Shanna Key Irish Pub



 

 

Here, everyone knows your name. The beers are cold, the booze flows relatively cheaply and the food is the next best thing to Mom’s home cooking. It’s the kind of grub you want to sit down to after a hard day on the job or when you’re looking for a little slice of “elevated comfort.”

It feels familiar and unpretentious. It would be the perfect little hole in the wall if only it weren’t so charming.

Without further ado, let me introduce you to Shanna Key Irish Pub on the corner of Bertha and Flagler Streets.

“Treat everyone like you’re cooking for your best friend,” Chef Wayne Keller tells me. It’s exactly how you’ll feel after a few minutes as a customer.

If you’re reading this and you’re a tourist, then there’s a good chance you’ve never heard of this place.

If you’re a local, you might know about Chef Keller and his kitchen skills. He was the culinary mastermind behind the late Finnegan’s Wake for 18 years and is responsible for a lot of the dishes that are reminisced about to this day (teriyaki chicken wings, for example, and the mac and cheese).

When Finnegan’s Wake shut its doors two years ago, the heartfelt mourning for one of the last true Old Town neighborhood bars was felt all around the island. However, little did the regulars know that while they were grieving the loss, Keller was building himself a new home at an establishment that is just as beloved in the community as his previous residence was. It, too, is frequented by people from all backgrounds, whether it be schoolteachers, bartenders or lawyers, who want to just hang out and “get away from it all.”

The only difference is that Shanna Key is a bit further up the island and isn’t as easy to find as, let’s say, the other Irish bar.

“I make the same teriyaki sauce for the chicken wings with heavy garlic, ginger, fresh juices and fresh veggies,” Keller points out. “And we also do the mac and cheese.”

Shanna Key is the Key West version of Cheers, with lived-in, casual decor and a laid-back attitude. It is also known for its food.

Owner Barry Geary, who grew up in Cork, Ireland, opened 14 years ago with a menu that reflected his heritage and included the usual suspects: shepherd’s pie, corned beef and cabbage, and gourmet snacks such as fried cheese curds and Rueben egg rolls (which are both a steal at $6 a plate).

“Barry takes the time to get traditional Irish fare that cannot be locally sourced and flies it in on dry ice,” Keller explains. “Like the Irish bacon, or rashers as some would call it, which is similar to Canadian bacon but to me has way more flavor.”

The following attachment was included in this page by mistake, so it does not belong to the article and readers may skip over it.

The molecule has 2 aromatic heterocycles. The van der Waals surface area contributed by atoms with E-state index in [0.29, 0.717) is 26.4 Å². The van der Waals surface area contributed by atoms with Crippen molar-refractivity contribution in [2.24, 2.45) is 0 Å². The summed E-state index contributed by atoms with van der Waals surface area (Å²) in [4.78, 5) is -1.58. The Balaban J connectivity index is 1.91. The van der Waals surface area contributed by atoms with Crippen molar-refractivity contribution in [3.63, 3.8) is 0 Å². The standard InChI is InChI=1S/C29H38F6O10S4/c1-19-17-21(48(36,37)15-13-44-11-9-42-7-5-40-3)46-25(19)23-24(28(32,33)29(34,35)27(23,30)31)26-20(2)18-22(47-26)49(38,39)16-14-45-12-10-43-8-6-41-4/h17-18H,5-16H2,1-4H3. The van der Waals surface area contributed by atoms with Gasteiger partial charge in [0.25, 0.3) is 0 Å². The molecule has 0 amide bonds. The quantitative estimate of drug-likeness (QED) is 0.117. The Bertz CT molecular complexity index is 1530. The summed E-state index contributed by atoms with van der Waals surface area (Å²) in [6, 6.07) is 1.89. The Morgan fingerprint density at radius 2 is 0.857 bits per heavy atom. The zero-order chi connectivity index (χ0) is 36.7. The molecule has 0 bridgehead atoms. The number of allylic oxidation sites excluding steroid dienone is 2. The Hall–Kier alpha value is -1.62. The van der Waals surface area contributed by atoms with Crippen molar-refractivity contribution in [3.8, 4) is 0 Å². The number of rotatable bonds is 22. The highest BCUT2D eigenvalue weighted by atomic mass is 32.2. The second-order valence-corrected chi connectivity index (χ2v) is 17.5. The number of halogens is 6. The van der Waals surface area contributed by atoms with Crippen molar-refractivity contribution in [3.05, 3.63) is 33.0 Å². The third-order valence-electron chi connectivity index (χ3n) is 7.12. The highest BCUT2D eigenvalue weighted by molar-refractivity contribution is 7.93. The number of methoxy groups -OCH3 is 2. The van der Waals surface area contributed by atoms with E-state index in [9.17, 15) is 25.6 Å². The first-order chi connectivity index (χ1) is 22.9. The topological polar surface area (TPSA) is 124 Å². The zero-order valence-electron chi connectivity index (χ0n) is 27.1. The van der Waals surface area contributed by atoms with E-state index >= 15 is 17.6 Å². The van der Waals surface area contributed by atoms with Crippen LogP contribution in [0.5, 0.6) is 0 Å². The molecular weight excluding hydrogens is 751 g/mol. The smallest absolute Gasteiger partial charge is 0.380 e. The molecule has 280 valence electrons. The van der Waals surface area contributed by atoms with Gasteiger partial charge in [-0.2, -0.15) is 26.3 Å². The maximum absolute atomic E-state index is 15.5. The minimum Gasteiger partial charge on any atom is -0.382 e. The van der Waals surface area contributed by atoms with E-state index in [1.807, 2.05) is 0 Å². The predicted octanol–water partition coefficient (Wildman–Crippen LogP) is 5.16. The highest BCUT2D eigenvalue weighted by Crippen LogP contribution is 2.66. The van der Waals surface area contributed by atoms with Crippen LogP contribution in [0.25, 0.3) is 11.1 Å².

Top sellers include, as one might easily guess, the delicate, crispy fish and chips and the creamy potato leek soup. Others opt for the all-day breakfast fry-up complete with black and white pudding, imported sausage and bacon, grilled tomato, home fries, fried eggs and baked beans. Along with an HP sauce and Guinness-spiked bloody Mary, this meal is like a warm hug from someone you love after a long night out on the town.

“Barry has always been especially particular about Irish breakfast,” Keller shares.

With Barry’s blessing to be as creative as he was at Finnegan’s Wake (where his career averaged him roughly 220 specials a year), Keller is also able to offer daily specials that sometimes sell out long before the night is done. The Tina’s Tuna dish (seared fresh tuna over spinach, locally sourced micro-greens, avocado, tomato and soy-infused cabbage dressed in a ginger wasabi vinaigrette) is one of them. So is the Irish Dip (hand-carved ribeye in a Guinness au jus served alongside roasted potatoes with horseradish sour cream).

“And there’s the Hot Banana, literally a bastardized version of a bananas foster that is made to order” Keller adds.

So why don’t some locals know that the food that they’ve been missing has been right under their nose all along?

Why don’t some tourists know this place is one of the last remaining offthe beaten-path hideouts?

To start, it could be that getting here from Duval Street requires pedaling a bike or riding in a taxi for 2 miles. It could also be that the loyal regulars would rather keep it their little secret.

We recommend you make a point to get to Shanna Key, where you’ll be rewarded with an experience you can’t get anywhere else on the island.

“I like seeing a lot of the same faces and putting smiles on the faces,” Keller says.

Shanna Key Irish Pub is open daily from 11 a.m. to 4 a.m. and serves a full menu until midnight that includes vegan and gluten-free options. Mondays feature Mexican-inspired fare, and Tuesdays mean the Thanksgiving style turkey platter.

Although I say the Guinness is always a safe place to start, the bar menu has recently been expanded with new beers, wines and liquors to offer more variation. (And the Guinness, by the way, always goes nicely with the Beast of Bourbon, Keller’s famous bourbon brown sugar glazed burger.) ¦

Shanna Key Irish Pub and Grill 1900 Flagler Ave. 305- 295- 8880

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